Plans for Christmas across the nation have been decided by the UK Government and the devolved administrations, with it being agreed that three households can meet from 23-27 December.
People will be able to join “Christmas bubbles”, which will allow families to spend time together over the festive period.
However, although the joint approach was agreed despite concerns about the spread of coronavirus, UK leaders are still urging people to be cautious over the festive season.
What are the ‘Christmas bubble’ rules?
From 23-27 December, up to three households will be allowed to stay together and form a "Christmas bubble", which will allow people to visit families in other parts of the UK.
Those travelling to or from Northern Ireland may do so on the 22 and 28 December, but otherwise travel to and from bubbles should take place between the 23 and 27.
People will not be able to get together with others from more than two other households, and once a bubble is formed, it must not be changed or be extended further.
‘We can't afford to throw caution to the wind’
Prime Minister Boris Johnson announced the decision on Tuesday evening (24 Nov) in a video message from Downing Street, saying that “This year means Christmas will be different."
He explained that the festive agreement is a "special, time-limited dispensation", and that people must consider the risks of who to form a bubble with, including whether or not to visit elderly or vulnerable relatives.
In regards to visiting elderly relatives, Prime Minister Boris Johnson told people to use their "personal judgement".
Mr Johnson said, "Many of us are longing to spend time with family and friends... And yet we can't afford to throw caution to the wind."
“'Tis the season to be jolly but 'tis also the season to be jolly careful,” the Prime Minister added.
‘Even this short relaxation will give the virus a chance to spread’
Scotland’s First Minister, Nicola Sturgeon, has also urged caution over the Christmas period, asking people to consider whether they need to mix with others or not.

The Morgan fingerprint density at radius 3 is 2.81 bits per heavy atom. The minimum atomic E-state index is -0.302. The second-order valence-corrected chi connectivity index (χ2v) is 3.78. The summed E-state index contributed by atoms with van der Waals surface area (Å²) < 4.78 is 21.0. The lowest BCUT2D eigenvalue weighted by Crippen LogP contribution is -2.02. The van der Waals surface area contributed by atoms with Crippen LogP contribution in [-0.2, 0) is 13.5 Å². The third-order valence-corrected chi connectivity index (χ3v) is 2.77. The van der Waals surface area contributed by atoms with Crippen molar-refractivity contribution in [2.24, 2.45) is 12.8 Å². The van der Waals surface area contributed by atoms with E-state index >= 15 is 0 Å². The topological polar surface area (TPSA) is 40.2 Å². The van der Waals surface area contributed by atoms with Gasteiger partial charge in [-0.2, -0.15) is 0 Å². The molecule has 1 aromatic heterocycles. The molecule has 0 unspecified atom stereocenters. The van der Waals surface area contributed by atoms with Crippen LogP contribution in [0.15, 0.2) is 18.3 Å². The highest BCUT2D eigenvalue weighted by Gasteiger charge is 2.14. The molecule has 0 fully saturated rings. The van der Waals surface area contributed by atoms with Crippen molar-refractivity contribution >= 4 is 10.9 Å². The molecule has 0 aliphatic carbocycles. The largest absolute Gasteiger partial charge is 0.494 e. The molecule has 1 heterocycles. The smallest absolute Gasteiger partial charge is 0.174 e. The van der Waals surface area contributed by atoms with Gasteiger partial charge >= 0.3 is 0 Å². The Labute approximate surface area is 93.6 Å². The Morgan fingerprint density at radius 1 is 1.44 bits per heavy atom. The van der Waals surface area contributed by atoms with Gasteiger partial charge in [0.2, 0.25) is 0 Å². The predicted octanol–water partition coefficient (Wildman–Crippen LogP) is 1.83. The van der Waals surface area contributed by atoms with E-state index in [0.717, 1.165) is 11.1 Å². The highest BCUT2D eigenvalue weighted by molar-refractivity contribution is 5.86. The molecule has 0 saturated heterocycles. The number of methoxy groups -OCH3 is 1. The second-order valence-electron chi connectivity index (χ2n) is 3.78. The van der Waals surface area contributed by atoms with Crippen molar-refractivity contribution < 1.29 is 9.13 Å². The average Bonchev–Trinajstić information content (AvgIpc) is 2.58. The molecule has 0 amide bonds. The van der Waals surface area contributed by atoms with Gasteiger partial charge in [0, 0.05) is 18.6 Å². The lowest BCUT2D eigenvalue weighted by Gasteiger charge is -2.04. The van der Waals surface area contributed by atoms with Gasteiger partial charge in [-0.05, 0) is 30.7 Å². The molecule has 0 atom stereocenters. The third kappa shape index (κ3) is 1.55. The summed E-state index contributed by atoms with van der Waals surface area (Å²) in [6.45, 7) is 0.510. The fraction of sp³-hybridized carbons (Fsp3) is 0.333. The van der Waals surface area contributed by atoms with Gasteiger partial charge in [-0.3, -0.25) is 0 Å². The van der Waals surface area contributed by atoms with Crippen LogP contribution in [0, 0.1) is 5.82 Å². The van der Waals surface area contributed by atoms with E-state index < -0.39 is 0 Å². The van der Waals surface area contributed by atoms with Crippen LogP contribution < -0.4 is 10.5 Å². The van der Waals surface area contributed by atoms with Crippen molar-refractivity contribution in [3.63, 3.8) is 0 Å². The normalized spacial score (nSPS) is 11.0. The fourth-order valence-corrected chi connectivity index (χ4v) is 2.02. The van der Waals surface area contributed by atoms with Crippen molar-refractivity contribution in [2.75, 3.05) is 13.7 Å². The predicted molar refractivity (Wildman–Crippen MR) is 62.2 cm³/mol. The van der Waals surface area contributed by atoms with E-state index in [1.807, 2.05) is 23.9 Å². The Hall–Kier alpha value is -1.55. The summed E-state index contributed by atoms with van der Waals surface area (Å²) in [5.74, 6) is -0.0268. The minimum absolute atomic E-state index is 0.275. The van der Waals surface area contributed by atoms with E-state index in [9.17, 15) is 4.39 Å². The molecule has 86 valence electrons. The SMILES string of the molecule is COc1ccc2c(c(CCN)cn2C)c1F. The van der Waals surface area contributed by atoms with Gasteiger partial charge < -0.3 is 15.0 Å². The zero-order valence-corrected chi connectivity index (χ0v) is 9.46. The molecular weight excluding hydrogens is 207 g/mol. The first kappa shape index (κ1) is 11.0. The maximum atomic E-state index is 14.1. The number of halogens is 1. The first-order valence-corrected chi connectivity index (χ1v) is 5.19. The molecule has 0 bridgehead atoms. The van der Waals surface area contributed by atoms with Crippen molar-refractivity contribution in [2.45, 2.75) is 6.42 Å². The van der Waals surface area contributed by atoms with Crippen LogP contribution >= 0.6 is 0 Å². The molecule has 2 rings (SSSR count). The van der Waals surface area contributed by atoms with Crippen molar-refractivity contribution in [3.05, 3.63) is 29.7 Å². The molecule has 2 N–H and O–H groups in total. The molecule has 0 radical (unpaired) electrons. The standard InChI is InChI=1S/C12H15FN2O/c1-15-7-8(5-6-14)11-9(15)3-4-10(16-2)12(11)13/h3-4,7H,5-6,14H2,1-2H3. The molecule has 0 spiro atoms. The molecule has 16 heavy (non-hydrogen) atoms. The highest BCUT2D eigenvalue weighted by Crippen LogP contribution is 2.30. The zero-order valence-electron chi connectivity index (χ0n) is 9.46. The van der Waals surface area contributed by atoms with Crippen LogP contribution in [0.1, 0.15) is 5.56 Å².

Ms Sturgeon said, “We know that for some, contact with friends and family is crucial during this time as isolation and loneliness can hit people especially hard over the Christmas period. The “bubble” approach aims to reduce this impact.
“But we must be clear, there cannot be any further relaxation of measures for Hogmanay. Even this short relaxation will give the virus a chance to spread. Our priority is to suppress transmission of COVID-19 and reduce the risk to the vulnerable and those who have spent so long shielding - and that involves abiding by the rules.”
Ms Sturgeons adds that just because people can mix with others indoors over this time, “that doesn’t mean you have to”.
The Scottish Government explains that the five-day period provides time for travel, but that households are not required to use all five days, and should keep their visits to no more than one or two days if possible.
First Minister of Wales, Mark Drakeford, also issued similar advice, telling BBC Wales that "People will be allowed to do what the law will allow them to do, but this is not an instruction to travel, it's not an instruction to meet with other people.
"People should still use a sense of responsibility, should still ask themselves whether what they are doing is keeping themselves and other people safe."
Northern Ireland’s Deputy First Minister, Michelle O'Neill, urged people to be safe, responsible and mindful of healthcare workers in light of the recent Christmas announcement.
Ms O’Neill added,"There is a risk associated with allowing people to come together.”